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THE CARBOHYDRATE METABOLISM OF THE NORMAL INFANT

FREDERICK F. TISDALL, M.D. (TOR.); T. G. H. DRAKE, M.B. (TOR.); ALAN BROWN, M.B. (TOR.)
Am J Dis Child. 1925;30(5):675-682. doi:10.1001/archpedi.1925.01920170079008.
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In this paper, the results of our studies on some aspects of the carbohydrate metabolism of normal infants are presented. The infants were as nearly normal as it was possible to obtain in an active pediatric service.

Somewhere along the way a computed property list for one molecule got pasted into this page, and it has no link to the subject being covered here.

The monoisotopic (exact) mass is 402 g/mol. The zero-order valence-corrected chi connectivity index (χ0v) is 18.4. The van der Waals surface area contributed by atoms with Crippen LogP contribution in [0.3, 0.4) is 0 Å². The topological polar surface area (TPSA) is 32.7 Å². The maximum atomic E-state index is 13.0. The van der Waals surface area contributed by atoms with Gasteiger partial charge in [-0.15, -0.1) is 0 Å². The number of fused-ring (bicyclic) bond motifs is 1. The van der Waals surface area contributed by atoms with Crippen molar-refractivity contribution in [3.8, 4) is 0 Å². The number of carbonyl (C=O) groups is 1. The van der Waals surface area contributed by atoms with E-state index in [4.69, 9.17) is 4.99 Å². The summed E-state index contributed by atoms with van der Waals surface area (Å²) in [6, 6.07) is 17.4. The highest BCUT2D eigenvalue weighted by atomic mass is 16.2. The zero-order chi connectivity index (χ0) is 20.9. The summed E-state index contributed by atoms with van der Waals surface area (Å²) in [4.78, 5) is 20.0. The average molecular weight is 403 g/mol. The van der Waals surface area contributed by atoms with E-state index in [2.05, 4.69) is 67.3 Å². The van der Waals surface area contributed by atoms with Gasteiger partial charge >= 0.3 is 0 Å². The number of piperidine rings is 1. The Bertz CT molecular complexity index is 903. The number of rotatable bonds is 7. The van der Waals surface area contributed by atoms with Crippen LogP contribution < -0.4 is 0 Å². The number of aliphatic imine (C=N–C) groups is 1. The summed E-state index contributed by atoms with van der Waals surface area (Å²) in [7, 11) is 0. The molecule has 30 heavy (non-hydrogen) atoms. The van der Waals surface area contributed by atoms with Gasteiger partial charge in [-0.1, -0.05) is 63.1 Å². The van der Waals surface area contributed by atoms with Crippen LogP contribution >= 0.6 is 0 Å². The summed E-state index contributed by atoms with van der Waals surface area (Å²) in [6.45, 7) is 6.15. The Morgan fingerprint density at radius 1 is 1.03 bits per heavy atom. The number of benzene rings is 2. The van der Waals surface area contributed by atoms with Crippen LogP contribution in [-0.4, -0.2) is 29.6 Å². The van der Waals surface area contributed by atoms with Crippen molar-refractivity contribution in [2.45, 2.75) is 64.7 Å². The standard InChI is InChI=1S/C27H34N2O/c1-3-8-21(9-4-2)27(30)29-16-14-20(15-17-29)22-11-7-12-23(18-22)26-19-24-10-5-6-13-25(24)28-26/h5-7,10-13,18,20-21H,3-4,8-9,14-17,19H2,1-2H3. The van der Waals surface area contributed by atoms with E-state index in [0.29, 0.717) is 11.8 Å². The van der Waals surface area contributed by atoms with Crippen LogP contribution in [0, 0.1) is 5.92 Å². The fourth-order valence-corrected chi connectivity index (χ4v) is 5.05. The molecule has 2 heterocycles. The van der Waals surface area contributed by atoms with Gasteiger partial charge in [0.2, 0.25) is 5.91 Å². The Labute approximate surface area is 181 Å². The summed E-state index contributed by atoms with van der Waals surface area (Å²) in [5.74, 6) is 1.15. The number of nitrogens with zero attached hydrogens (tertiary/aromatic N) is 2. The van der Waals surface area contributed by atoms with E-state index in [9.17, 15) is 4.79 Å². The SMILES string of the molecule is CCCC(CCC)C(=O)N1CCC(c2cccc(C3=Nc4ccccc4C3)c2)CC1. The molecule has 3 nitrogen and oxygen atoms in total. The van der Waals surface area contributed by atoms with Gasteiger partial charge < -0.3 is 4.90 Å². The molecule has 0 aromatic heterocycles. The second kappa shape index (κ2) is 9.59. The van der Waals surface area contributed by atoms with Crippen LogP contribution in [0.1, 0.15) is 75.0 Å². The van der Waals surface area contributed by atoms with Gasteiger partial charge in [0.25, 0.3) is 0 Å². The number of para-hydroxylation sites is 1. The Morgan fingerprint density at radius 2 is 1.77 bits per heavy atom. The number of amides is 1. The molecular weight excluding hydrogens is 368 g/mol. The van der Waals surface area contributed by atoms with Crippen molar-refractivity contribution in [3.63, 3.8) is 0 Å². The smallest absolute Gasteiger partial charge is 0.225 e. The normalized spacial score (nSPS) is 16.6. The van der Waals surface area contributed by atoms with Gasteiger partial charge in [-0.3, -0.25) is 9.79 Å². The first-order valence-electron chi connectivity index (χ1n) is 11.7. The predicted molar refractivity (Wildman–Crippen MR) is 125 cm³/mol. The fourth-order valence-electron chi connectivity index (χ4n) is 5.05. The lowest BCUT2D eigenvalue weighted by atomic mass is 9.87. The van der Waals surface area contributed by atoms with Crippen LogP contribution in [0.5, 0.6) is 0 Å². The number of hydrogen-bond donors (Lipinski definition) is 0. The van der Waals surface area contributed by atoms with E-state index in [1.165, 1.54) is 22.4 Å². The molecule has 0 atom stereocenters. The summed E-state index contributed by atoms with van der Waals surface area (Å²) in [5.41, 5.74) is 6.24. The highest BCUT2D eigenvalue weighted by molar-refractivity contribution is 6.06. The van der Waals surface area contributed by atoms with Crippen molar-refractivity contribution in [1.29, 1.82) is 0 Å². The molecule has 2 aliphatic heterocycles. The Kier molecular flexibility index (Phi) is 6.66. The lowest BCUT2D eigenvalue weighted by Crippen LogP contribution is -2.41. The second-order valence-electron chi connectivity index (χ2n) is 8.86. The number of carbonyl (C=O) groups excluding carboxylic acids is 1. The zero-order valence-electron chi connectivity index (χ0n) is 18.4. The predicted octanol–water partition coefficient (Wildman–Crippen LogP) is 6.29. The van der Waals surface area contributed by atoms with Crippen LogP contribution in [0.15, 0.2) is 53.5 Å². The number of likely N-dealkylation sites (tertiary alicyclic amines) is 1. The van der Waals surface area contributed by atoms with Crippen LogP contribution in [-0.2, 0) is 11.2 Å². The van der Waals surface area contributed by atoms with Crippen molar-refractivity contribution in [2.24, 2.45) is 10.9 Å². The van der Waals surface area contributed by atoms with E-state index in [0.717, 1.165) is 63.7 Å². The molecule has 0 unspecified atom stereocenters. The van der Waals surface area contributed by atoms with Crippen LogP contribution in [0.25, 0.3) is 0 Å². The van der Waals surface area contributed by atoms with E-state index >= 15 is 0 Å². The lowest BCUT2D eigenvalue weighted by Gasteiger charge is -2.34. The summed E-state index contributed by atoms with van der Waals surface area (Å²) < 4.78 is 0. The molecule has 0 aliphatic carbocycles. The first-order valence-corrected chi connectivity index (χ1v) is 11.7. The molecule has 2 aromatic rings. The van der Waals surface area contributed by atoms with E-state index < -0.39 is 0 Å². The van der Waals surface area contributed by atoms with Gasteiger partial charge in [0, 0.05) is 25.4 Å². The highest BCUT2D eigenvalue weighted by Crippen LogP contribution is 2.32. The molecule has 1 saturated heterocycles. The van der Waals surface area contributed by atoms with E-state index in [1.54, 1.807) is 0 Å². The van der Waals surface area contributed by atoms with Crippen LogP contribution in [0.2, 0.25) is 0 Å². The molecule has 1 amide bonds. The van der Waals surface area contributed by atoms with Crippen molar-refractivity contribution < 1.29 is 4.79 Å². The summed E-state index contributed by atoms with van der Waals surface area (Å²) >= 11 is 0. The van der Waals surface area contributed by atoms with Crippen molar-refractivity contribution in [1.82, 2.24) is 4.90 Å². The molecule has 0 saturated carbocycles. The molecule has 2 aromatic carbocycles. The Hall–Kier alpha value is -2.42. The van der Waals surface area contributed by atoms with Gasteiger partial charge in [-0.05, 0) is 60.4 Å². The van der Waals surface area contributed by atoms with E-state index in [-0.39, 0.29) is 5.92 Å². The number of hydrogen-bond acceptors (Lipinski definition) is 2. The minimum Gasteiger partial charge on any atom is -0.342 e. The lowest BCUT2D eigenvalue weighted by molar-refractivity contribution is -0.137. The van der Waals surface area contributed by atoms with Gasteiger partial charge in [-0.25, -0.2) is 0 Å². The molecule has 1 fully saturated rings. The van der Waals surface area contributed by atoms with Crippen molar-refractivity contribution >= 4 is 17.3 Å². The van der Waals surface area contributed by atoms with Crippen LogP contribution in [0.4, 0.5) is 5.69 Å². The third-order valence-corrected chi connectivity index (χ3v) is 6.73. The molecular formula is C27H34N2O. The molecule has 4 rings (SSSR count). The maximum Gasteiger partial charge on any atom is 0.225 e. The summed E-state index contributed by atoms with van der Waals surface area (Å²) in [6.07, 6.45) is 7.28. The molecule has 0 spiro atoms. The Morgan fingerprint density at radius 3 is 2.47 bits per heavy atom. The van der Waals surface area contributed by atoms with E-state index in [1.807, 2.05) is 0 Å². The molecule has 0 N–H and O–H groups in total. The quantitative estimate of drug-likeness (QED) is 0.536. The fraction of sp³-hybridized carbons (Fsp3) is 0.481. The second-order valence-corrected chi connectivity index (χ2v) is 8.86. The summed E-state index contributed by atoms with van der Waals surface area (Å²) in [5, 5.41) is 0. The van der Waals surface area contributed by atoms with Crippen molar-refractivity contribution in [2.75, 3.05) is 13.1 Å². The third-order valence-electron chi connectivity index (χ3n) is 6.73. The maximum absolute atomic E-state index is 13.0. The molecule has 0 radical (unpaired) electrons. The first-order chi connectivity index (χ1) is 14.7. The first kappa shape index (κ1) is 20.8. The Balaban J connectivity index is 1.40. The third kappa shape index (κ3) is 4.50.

AVERAGE CONCENTRATION OF THE FASTING BLOOD SUGAR  Conflicting values have been reported for the average concentration of the blood sugar in fasting infants. A critical review of the literature shows that one reason for this at least, aside from inherent errors in the methods used or errors in the technic of the investigator, is that a number of the workers did not determine carefully the interval required after a meal for the blood sugar to return to the fasting level. It has been demonstrated by Niemann1 and Rumpf2 that, three hours after a feeding, the blood sugar concentration is frequently above the initial level, while from four

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